Styrene-diene type block copolymer rubbers are those which are rapidly soften and liquefied when heated at 100-150 C. since end blocking polystyrene units thereof have a melting point of about 100 C. and which, on the other hand, acquire tough rubbery elasticity when cooled. Further, since they express various characteristics according to the kind of elastomeric chains in intermediate blocks, they are suitable as base polymers in the hot melt adhesives for bonding or sealing of automobile parts and the like. As to SEBS, SIS and SEPS, popular ones having a melt flow rate (MFR: 200 C., load; 5.0 kg) of 5-100 are used.

In such cases that two or more kinds of rubbers are used, it is preferable to use a combination of butyl rubber and styrenediene type block copolymer rubber, or to use other rubbers in addition to the combination of butyl rubber and styrenediene type block copolymer rubber. In such cases, a mass ratio of styrenediene type block copolymer rubber in rubber components is preferably 5-40%, in particular, 15-30%.

The amorphous polyolefins to be used here is exemplified by atacticpolypropylene (APP), amorphous polyα-olefin (APAO), etc. Atacticpolypropylene (APP) is preferable.

The amorphous polyolefin is blended in an amount of 25-100 parts by mass per 100 parts by mass of rubber.

Other polymers which may be blended with the base polymers, i.e., rubber and amorphous polyolefin, are such polymers as an ethylenevinyl acetate copolymer, an ethyleneacrylic acid copolymer and low density polyethylene. Molecular weight and a composition ratio of these other polymers are not limited particularly and they may be within general ranges.

Mixing and preparation of the base polymers may be carried out by using only constitutional components (rubber and amorphous polyolefin) of the base polymers, but they may be carried out at the same time as mixing and preparation of the base polymers and other blending components such as the resinous tackifier.

Examples of the resinous tackifiers include rosin resins, terpene resins, alicyclic petroleum resins, aromatic petroleum resins, coumaroneindene resins as well as modified ones and hydrogenated ones thereof. The resinous tackifiers preferably contain terpene resins, modified terpene resins or hydrogenated terpene resins. Representative modified terpene resins are terpenephenol co-oligomers, i.e., oligomers obtained by copolymerizing terpene or a terpene derivative with various phenols.

The terpene derivatives are exemplified by terpene alcohol, terpene aldehyde, terpene ketone, etc. As the various phenols, phenol, cresol, xylenol, bisphenol A, etc., are listed. A particularly preferable modified terpene resin is terpenebisphenol A co-oligomer.

Two or more kinds of resinous tackifiers may be used together, for example, the terpenephenol copolymer is preferably used together with alicyclic petroleum resins or hydrogenated aromatic petroleum resins, in particular. In the case of using them together, no limitation is put to the blending ratio but a ratio by mass of terpene resin/petroleum resin is preferably 5/95-50/50, and it is preferable to blend 50-200 parts by mass of the resinous tackifier with 100 parts by mass of rubber.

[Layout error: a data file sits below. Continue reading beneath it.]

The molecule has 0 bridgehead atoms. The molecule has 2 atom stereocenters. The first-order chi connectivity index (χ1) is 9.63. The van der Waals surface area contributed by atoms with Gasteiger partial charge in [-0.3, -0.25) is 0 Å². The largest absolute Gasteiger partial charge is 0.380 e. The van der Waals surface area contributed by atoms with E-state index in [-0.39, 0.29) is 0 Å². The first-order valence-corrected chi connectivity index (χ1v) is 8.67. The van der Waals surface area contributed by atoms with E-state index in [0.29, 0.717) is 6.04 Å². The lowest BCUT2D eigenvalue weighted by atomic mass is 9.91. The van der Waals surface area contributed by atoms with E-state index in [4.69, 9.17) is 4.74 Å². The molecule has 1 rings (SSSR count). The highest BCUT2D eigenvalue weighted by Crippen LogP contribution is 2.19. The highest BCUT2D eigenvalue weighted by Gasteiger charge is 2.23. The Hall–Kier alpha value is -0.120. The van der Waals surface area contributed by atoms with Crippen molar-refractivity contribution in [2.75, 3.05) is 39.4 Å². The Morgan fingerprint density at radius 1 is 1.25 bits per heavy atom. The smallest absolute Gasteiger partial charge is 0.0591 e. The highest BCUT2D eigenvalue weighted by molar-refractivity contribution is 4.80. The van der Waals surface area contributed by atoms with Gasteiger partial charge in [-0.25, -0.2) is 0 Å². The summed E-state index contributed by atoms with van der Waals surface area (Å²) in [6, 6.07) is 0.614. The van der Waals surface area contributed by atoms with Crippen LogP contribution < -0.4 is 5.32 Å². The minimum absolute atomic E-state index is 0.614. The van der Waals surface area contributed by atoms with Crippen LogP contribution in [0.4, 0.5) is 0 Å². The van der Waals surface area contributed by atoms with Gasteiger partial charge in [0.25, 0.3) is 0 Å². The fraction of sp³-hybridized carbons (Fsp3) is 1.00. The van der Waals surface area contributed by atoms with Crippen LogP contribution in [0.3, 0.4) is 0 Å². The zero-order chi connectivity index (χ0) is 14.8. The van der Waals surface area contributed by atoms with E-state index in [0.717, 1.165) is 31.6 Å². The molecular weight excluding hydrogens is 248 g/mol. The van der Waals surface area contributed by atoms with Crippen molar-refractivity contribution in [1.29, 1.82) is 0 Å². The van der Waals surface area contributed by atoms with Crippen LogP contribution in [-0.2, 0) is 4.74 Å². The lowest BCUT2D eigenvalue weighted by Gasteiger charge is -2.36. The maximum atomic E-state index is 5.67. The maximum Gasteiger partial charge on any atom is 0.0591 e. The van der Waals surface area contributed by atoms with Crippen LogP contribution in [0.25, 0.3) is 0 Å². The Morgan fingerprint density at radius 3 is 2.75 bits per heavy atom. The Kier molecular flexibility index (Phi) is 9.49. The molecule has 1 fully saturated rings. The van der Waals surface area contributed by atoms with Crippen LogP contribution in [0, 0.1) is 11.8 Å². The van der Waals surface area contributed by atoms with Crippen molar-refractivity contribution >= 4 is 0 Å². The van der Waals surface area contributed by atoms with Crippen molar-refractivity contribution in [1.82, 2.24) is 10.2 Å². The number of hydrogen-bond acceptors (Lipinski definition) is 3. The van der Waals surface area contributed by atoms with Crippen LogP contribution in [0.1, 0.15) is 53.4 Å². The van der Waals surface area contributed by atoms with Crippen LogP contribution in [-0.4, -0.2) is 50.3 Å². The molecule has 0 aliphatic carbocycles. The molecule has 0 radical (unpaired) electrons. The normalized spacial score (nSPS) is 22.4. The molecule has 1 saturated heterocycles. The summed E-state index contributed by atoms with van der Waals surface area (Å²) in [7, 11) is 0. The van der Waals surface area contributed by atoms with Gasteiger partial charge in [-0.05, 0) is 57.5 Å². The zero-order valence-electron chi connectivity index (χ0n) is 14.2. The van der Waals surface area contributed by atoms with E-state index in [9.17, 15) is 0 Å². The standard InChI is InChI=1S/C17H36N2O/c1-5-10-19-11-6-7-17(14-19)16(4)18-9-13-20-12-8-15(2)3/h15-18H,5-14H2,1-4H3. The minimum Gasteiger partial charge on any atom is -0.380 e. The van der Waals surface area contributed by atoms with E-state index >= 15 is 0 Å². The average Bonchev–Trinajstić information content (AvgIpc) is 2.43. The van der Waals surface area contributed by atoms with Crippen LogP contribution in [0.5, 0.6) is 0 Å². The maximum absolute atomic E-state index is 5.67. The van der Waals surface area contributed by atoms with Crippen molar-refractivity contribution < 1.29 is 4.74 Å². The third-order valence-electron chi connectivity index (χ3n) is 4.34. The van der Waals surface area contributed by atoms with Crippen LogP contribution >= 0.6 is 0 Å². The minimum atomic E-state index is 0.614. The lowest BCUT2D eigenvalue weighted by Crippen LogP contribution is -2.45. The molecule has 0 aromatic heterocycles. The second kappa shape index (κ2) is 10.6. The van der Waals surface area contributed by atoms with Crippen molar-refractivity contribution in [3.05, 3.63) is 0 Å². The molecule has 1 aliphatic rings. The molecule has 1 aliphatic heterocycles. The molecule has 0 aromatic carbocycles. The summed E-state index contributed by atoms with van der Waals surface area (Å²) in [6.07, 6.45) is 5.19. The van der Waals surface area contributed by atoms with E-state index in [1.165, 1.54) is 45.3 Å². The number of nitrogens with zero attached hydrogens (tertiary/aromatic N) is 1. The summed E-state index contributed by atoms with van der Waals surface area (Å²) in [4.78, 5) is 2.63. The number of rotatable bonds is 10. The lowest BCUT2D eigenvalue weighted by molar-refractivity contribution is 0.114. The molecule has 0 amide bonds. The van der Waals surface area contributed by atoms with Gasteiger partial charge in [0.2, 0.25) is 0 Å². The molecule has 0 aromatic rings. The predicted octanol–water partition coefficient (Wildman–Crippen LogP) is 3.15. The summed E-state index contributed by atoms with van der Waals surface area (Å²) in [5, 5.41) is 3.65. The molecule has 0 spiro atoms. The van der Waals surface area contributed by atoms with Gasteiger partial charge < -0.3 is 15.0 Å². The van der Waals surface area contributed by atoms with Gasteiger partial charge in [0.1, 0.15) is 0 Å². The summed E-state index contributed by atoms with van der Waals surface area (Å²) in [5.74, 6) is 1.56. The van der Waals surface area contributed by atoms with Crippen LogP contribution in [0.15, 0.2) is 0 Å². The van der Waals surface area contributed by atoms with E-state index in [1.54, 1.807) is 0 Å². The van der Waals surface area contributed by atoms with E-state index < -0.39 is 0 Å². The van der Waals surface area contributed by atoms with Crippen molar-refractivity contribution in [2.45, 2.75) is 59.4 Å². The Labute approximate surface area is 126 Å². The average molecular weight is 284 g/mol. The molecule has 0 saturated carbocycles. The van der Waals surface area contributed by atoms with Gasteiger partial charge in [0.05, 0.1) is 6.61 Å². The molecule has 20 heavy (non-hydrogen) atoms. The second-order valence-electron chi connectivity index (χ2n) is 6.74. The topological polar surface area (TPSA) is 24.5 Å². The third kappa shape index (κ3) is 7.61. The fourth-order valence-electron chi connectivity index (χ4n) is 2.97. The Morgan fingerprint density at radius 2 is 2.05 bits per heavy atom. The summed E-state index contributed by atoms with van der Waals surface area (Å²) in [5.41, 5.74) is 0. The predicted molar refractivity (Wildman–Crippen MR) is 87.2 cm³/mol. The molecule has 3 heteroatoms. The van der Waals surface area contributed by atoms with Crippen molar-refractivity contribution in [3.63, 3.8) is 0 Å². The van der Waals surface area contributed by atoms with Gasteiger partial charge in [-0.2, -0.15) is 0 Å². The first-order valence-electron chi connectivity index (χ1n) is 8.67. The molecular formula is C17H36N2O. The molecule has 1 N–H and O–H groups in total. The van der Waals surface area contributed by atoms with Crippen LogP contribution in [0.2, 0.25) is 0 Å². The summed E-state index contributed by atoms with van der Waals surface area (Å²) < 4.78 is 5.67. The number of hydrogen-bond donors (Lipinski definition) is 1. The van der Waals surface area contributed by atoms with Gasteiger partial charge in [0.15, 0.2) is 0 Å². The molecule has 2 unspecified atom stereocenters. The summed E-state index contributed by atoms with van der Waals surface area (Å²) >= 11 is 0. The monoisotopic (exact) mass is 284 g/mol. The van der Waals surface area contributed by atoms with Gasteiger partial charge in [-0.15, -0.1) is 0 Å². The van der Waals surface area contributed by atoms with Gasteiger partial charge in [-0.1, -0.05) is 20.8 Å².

Calcium oxide is white and amorphous, and it has a specific gravity of 3.2-3.4. Since calcium oxide is water absorptive and carbon dioxide absorptive, it may be available as particles mixed with a small amount of an oily agent or as a paste mixed with a considerable amount of an oily agent, with the proviso that those stored well are used. In the present invention, it is advisable to use particles owing to their good handling and operative properties. The shape, diameter and diameter distribution of particles are not particularly limited, and popular ones are used. Calcium oxide absorbs and adsorbs low molecular weight compounds to be converted into calcium hydroxide, calcium carbonate, etc., but these do not have an influence upon adhesion force or sealing force of the hot melt adhesive composition.

Calcium oxide is blended in an amount of 2-30 parts by mass with 100 parts by mass of the composition containing the base polymers and the resinous tackifier. If it is less than 2 parts by mass, absorption of foams stayed at the interface between a polycarbonate resin or an acrylic resin and the hot melt adhesive composition is not sufficient, and thus adhesive force or sealing force is not increased so much as expected. Further, if the calcium oxide content is above 30 parts by mass, adhesive force or sealing force between the polycarbonate resin or the acrylic resin and the hot melt adhesive is also insufficient. Further, a discharging amount from an applicator is not sufficient, and thus a pump of the applicator may be abraded. A blended amount thereof is preferably 2-20 parts by mass, in particular 3-10 parts by mass.

Waxes, fillers, plasticizers, anti-aging agents, etc., may be blended into the hot melt adhesive composition according to the present invention. The waxes to be used here are exemplified by paraffin wax, microcrystalline wax, low molecular weight polyethylene, low molecular weight polypropylene, Fisher-Tropsch wax, etc. Examples of the fillers include calcium carbonate, talc, white carbon, silica, carbon black, etc. Examples of the plasticizers include phthalate esters, glycol esters, hydrocarbon type plasticizers (polybutene, polyisobutylene, ethylenepropylene oligomer), etc. Usable anti-aging agents may be phenol type and amine type ones. Additionally, various antioxidants, ultra-violet ray absorbers and silane coupling agents may be blended.